But why wait for the government to confirm and legislate what the best nutrition minds already know? Sugared drinks, in their myriad forms, are an unnecessary and potentially detrimental addition to the American diet. And there is no shortage of perfectly healthy alternatives. C'mon, America, it's time to kick the soda habit.
Our changing habits
Americans used to drink more than twice as much milk as soda; not anymore
Source: American Journal Of Preventive Medicine
8% daily calories 1978; 5% daily calories 2001
3% daily calories 1978; 7% daily calories 2001
The Diet Dilemma
Almost a third of all carbonated beverages sold in the United States are diet. But are these drinks really any healthier? Not particularly, says Michael Jacobson, PhD, executive director of the Center for Science in the Public Interest. "A can of diet soda doesn't contain 10 teaspoons of sugar, but it has its own problems: caffeine, which is a mildly addictive substance; acids that promote dental erosion; and artificial sweeteners, which raise some small safety questions," he says.
Diet sodas may not even help ward off weight gain. When researchers at the University of Texas Health Science Center examined data from the San Antonio Heart Study, a 25-year look at health habits, study author Sharon Fowler, an epidemiologist at the center, found that the more diet sodas a person drank, the greater his or her risk of becoming overweight.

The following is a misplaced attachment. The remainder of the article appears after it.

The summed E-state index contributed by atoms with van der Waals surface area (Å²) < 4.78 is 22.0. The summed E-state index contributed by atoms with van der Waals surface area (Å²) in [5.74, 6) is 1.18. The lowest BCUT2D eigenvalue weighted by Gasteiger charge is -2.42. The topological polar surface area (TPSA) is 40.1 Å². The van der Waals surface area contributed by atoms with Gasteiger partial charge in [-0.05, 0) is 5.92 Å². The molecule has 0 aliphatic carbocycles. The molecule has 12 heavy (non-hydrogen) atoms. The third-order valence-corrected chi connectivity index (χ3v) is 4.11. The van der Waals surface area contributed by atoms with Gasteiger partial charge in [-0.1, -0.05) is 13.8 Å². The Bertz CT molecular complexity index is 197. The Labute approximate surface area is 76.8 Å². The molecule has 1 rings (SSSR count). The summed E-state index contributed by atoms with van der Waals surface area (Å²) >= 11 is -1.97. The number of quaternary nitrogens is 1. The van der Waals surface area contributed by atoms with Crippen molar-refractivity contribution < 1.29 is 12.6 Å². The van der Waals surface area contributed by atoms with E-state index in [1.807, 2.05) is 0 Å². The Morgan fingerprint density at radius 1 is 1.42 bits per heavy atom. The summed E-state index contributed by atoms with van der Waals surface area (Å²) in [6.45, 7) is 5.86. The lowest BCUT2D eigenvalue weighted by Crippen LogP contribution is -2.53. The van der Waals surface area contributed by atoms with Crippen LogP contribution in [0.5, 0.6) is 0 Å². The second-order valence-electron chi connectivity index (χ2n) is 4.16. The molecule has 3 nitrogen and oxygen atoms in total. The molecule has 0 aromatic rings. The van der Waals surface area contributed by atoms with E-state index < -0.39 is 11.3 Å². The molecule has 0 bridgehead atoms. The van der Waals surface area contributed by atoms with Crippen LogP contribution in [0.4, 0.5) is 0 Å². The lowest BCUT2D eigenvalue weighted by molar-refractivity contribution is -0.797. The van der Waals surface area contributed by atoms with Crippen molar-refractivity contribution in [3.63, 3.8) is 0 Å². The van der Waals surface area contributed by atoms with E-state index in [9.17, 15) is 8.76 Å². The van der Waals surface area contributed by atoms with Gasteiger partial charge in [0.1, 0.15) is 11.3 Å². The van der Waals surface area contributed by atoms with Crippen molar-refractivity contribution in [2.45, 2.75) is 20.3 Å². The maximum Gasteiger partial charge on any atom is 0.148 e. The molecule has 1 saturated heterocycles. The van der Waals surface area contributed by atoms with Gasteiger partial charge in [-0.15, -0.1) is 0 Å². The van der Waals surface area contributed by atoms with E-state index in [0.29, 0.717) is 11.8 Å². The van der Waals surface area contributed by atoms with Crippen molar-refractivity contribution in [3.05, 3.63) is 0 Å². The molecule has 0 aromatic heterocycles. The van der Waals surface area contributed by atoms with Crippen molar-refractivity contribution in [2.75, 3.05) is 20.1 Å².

An explanation may come via a recent animal study by researchers at Purdue University. They found that artificial sweeteners can interfere with the body's natural ability to regulate calorie intake. This could mean people who consume artificially sweetened items are more likely to overindulge.
Most scientists agree that when it comes to bone health, diet drinks are just as harmful as sugar-sweetened ones. Because diet soda lovers tend to substitute these drinks for milk, they're at higher risk of calcium deficiency.
Sugar-free drinks aren't healthier for your pearly whites, either. "There's a myth that diet soda is okay because it's not sugary," says Poonam Jain, director of community dentistry at Southern Illinois University School of Dental Medicine. Her research revealed that diet drinks were nearly as acidic as regular; thus they, too, can erode tooth enamel and lead to tooth decay.
The safest bet? Experts recommend that drinkers of artificially sweetened beverages switch to the healthiest diet drink of all: water.